This model of progressive elaboration and variation is worth keeping in mind as we consider Mundy's musical setting of Vox patris. Although no cantus firmus is present-another divergence from the mainstream of the older votive-antiphon model-the piece is just as modally anchored and tonally conservative as a strongly chant-based piece would be.35 All nine of the major sectional cadences are indeed on D, as are most of the subsidiary ones, and the narrow harmonic compass gives the music a persistent effect of long-term elaboration on set thematic material. The objection in Grove is correct: there is no real development in tonal terms. Mundy instead devotes his energies to building up complexity within a rather static framework. The architecture of the piece reflects the richness of the text, 'resounding with loveliness' and 'embroidered with the variety of heavenly glory'. The latter of course refers to the [End Page 361] embroidered wedding garment from Psalm 44; the composition evokes it, and all the other sensuous imagery, by cultivating the varietas named in the text through more and more elaborate vocal scorings and melismatic writing.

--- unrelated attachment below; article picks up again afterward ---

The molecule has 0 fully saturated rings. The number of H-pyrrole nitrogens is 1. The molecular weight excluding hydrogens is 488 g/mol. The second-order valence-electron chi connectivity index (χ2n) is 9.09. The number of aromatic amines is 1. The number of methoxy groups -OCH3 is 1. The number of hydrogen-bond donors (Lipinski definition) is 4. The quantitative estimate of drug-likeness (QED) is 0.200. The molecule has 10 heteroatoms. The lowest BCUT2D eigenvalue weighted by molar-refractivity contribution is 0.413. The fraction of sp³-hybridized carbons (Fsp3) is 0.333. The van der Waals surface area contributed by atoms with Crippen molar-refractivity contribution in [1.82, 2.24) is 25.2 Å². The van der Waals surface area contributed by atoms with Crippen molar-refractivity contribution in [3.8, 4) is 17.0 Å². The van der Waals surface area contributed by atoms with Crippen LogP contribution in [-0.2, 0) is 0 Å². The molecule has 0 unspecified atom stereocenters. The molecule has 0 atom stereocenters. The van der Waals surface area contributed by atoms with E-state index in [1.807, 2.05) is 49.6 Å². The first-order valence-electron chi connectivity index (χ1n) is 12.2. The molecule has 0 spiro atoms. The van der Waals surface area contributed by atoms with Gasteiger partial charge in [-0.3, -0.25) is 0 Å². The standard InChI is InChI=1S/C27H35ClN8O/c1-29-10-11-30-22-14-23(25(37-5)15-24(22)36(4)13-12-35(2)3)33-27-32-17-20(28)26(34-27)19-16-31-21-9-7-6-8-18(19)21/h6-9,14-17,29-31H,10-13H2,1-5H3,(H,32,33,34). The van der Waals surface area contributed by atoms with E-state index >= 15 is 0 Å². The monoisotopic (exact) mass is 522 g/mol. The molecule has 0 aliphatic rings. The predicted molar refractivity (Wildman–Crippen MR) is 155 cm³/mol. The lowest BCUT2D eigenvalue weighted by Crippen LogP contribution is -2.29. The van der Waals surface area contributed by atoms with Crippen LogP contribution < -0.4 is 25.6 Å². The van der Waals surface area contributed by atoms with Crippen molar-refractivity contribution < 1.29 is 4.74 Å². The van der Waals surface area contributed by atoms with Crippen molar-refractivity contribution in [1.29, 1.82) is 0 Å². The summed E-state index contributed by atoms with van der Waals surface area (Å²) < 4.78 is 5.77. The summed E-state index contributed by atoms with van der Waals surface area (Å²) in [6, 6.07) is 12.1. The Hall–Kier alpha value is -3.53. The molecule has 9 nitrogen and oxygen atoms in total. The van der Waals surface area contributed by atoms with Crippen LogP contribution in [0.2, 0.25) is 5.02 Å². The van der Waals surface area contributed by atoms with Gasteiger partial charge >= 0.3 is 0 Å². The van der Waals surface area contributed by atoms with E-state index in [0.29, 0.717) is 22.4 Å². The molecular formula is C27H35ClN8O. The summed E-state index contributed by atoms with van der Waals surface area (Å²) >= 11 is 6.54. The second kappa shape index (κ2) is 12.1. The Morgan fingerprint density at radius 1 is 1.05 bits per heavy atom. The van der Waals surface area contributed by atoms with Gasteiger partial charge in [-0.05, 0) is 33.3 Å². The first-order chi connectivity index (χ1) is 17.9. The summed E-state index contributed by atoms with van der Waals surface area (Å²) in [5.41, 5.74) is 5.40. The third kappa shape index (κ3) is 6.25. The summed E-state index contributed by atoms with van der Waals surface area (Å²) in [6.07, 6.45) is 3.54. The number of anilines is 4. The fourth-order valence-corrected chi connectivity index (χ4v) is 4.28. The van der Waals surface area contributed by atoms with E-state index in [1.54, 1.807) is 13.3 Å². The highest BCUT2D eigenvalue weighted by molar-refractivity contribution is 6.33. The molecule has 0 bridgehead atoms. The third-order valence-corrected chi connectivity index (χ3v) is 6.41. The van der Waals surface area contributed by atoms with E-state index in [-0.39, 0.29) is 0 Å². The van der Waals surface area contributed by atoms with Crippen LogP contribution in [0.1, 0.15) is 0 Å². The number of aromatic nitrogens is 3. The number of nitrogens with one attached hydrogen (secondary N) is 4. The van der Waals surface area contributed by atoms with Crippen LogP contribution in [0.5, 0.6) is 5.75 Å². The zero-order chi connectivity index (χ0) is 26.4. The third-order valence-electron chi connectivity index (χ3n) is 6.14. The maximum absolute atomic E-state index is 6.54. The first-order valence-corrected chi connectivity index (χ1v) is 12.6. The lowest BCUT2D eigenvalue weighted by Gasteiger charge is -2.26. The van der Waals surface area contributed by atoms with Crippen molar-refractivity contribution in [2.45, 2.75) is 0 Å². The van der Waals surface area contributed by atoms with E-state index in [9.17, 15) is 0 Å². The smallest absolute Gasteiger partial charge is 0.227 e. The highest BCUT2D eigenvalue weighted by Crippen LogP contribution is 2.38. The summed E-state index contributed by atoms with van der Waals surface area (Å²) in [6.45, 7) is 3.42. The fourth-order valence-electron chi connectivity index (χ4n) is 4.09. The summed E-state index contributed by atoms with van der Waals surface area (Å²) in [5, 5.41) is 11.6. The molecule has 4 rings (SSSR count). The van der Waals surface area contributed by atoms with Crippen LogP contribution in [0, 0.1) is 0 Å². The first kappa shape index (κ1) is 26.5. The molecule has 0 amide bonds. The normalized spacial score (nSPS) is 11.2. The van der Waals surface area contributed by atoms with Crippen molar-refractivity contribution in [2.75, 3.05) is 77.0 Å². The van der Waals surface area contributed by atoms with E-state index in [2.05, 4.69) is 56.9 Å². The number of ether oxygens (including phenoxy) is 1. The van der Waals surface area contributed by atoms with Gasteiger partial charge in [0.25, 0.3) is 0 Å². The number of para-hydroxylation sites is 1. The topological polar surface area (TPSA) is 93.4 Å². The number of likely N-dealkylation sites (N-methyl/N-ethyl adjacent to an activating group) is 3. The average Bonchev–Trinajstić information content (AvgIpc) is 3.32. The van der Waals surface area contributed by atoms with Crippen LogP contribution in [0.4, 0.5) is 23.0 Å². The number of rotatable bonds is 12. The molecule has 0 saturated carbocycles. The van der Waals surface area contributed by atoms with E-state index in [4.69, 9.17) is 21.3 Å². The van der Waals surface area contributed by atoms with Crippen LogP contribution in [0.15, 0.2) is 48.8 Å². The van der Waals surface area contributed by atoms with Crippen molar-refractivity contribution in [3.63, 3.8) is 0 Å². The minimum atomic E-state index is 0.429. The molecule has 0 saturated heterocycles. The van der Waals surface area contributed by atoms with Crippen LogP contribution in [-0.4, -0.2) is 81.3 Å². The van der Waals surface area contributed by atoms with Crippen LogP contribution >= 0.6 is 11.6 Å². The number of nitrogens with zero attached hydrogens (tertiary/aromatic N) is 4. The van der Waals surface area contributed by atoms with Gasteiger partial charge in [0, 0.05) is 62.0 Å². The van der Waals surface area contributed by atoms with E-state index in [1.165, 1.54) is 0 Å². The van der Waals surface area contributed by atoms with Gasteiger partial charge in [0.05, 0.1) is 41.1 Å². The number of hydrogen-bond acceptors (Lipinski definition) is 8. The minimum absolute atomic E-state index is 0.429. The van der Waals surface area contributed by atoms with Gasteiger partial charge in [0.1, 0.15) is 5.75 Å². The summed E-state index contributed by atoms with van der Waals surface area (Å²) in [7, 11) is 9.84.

When and how was this piece in fact sung? Its tone and dimensions seem to call for an occasion of some gravity, but the manuscript sources reveal little: it was preserved by Baldwin for what seem to have been largely antiquarian reasons, and various three-part sections were copied by other scribes as attractive musical miniatures, with little or no regard for their context. The churchwardens' records of Mundy's parish, St Mary at Hill, shed some further light on the matter.